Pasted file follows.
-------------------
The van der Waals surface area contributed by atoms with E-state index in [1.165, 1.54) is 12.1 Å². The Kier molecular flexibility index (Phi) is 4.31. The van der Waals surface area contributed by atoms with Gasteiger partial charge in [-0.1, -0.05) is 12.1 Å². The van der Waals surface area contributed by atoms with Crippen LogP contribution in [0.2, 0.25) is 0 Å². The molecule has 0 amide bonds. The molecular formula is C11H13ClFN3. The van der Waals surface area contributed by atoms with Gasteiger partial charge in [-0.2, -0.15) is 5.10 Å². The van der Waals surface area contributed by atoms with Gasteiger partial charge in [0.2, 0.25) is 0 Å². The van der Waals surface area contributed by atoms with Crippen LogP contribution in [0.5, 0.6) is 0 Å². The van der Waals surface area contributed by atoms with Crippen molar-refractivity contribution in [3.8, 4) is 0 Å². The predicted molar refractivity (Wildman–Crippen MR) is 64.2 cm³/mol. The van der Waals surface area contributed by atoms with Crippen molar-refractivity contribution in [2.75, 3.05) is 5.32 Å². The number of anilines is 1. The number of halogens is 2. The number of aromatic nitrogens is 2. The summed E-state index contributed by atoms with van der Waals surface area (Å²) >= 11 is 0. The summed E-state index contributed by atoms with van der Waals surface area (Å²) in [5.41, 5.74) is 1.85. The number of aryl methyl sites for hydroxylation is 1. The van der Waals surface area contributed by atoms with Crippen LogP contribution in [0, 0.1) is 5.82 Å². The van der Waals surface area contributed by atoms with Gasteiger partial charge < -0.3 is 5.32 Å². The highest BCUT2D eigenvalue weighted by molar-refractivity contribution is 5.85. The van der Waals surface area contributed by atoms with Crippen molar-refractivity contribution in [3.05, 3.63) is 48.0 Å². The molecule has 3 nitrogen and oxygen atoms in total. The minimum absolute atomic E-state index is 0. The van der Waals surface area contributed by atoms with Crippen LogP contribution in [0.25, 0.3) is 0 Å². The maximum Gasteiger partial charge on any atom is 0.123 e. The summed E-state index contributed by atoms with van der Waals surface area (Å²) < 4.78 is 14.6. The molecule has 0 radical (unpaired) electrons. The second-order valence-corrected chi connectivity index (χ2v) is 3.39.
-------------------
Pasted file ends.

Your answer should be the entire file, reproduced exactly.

The van der Waals surface area contributed by atoms with E-state index in [1.165, 1.54) is 12.1 Å². The Kier molecular flexibility index (Phi) is 4.31. The van der Waals surface area contributed by atoms with Gasteiger partial charge in [-0.1, -0.05) is 12.1 Å². The van der Waals surface area contributed by atoms with Crippen LogP contribution in [0.2, 0.25) is 0 Å². The molecule has 0 amide bonds. The molecular formula is C11H13ClFN3. The van der Waals surface area contributed by atoms with Gasteiger partial charge in [-0.2, -0.15) is 5.10 Å². The van der Waals surface area contributed by atoms with Gasteiger partial charge in [0.2, 0.25) is 0 Å². The van der Waals surface area contributed by atoms with Crippen LogP contribution in [0.5, 0.6) is 0 Å². The van der Waals surface area contributed by atoms with Crippen molar-refractivity contribution in [3.8, 4) is 0 Å². The predicted molar refractivity (Wildman–Crippen MR) is 64.2 cm³/mol. The van der Waals surface area contributed by atoms with Crippen molar-refractivity contribution in [2.75, 3.05) is 5.32 Å². The number of anilines is 1. The number of halogens is 2. The number of aromatic nitrogens is 2. The summed E-state index contributed by atoms with van der Waals surface area (Å²) >= 11 is 0. The summed E-state index contributed by atoms with van der Waals surface area (Å²) in [5.41, 5.74) is 1.85. The number of aryl methyl sites for hydroxylation is 1. The van der Waals surface area contributed by atoms with Crippen LogP contribution in [0, 0.1) is 5.82 Å². The van der Waals surface area contributed by atoms with Gasteiger partial charge < -0.3 is 5.32 Å². The highest BCUT2D eigenvalue weighted by molar-refractivity contribution is 5.85. The van der Waals surface area contributed by atoms with Crippen molar-refractivity contribution in [3.05, 3.63) is 48.0 Å². The molecule has 3 nitrogen and oxygen atoms in total. The minimum absolute atomic E-state index is 0. The van der Waals surface area contributed by atoms with Crippen LogP contribution in [0.25, 0.3) is 0 Å². The maximum Gasteiger partial charge on any atom is 0.123 e. The summed E-state index contributed by atoms with van der Waals surface area (Å²) < 4.78 is 14.6. The molecule has 0 radical (unpaired) electrons. The second-order valence-corrected chi connectivity index (χ2v) is 3.39.